Guest blog: Health and Social Care Innovation – are we really learning our lessons?

Hazel Harper, Programme Manager, Health & Care, at Innovate UK has kindly offered readers this guest blog (which is also available on the Innovate UK website).

Delivering Assisted Living Lifestyles at Scale (dallas) is the largest innovation programme in Health and Care to date. With an ambitious target of touching the lives of over 160,000 people, just exactly what can we learn from this ambitious programme?

 It was no mean feat. With no blueprint combined with delivering business as usual and only 3 years to deliver there are plenty of lessons but the question is how many of them will we really learn or will our incessant need to do things our way or no way remain the longest running barrier to progress we’ve known in this space?

lessons learnt

Insight in to some of the lessons learnt (in no particular order)

Treat it like a quiz – see how many you recognise. Of course there are more and new lessons to be learnt, applicable to the whole sector but there’s just not enough room here!

  1. Project initiation always takes far longer than anticipated and three years is not long enough for a programme of this complexity and ambition. Five years is the suggested minimum period with the greatest benefits realisation around 2 years later.
  1. Establishing and maintaining large heterogeneous multi-agency partnerships to deliver new models of care is challenging and requires robust management, excellent communication and time to achieve coherence and influence care models and approaches. Resource the project properly and actively facilitate collaboration.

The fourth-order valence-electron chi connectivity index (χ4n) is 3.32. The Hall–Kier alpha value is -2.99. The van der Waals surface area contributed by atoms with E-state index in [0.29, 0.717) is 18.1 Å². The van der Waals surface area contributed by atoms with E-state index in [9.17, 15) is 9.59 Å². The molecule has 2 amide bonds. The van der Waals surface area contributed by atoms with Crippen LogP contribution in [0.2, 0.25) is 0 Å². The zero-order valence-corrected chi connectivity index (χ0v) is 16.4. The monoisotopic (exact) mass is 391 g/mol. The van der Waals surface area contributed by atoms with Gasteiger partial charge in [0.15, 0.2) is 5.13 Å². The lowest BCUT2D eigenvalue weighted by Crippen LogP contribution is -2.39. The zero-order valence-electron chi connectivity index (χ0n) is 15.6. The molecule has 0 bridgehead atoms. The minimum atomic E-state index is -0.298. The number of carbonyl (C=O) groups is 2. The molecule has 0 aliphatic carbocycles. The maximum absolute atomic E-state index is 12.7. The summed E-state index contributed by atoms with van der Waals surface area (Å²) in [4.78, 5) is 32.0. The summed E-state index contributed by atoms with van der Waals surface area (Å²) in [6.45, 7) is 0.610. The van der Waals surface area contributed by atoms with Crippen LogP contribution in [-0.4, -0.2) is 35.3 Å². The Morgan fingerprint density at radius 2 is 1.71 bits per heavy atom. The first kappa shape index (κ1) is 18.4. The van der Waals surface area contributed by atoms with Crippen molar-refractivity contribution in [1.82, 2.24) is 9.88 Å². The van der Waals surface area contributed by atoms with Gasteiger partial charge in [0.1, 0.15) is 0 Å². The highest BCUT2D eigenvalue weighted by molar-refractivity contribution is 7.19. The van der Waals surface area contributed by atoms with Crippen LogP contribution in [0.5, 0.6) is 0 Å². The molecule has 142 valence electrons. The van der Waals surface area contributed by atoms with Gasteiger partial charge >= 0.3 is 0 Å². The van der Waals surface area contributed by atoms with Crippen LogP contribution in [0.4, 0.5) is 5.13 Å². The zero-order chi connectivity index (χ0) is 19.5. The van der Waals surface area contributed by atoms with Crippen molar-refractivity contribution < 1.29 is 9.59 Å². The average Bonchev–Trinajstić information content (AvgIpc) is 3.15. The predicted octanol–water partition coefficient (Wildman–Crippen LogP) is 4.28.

1. Flexibility and adaptability and an iterative approach to both development of systems and the implementation strategy are key facilitators.
  1. Building trust across a variety of partners in a competitive environment requires time, understanding of each other’s objectives and continued validation of purpose.
  1. Identify and manage the different risk appetites. Sometimes you have to stop debating IF it’s the right thing to do and just try it! Risk empowerment of all partners, especially NHS ones, along with managed risks and a willingness to fail is key.
  1. Seek and take advice. Don’t re-invent wheels. Yes, that old chestnut.
  1. There is an inherent tension between embracing innovative co-design and achieving delivery at pace and at scale.
  1. Co-design is the new consultation. But beware you can do too much and ROI on invested resources may not materialise to the level expected. Consider engagement touch points before rolling out products and what tools/offer do you have at that time to connect to the project user. Be agile and flexible.
  1. Walled gardens versus the internet. Individuals who drive things forward, still want to ‘personalise’ the products which puts it in a walled garden for one with 200 people…. You need individuals who are personally committed but it is crucial to have the partner who can get buy in and make decisions.
  1. Use SME 3rd party app developers who can work within your structure. If you are an SME offer value add to current service offers.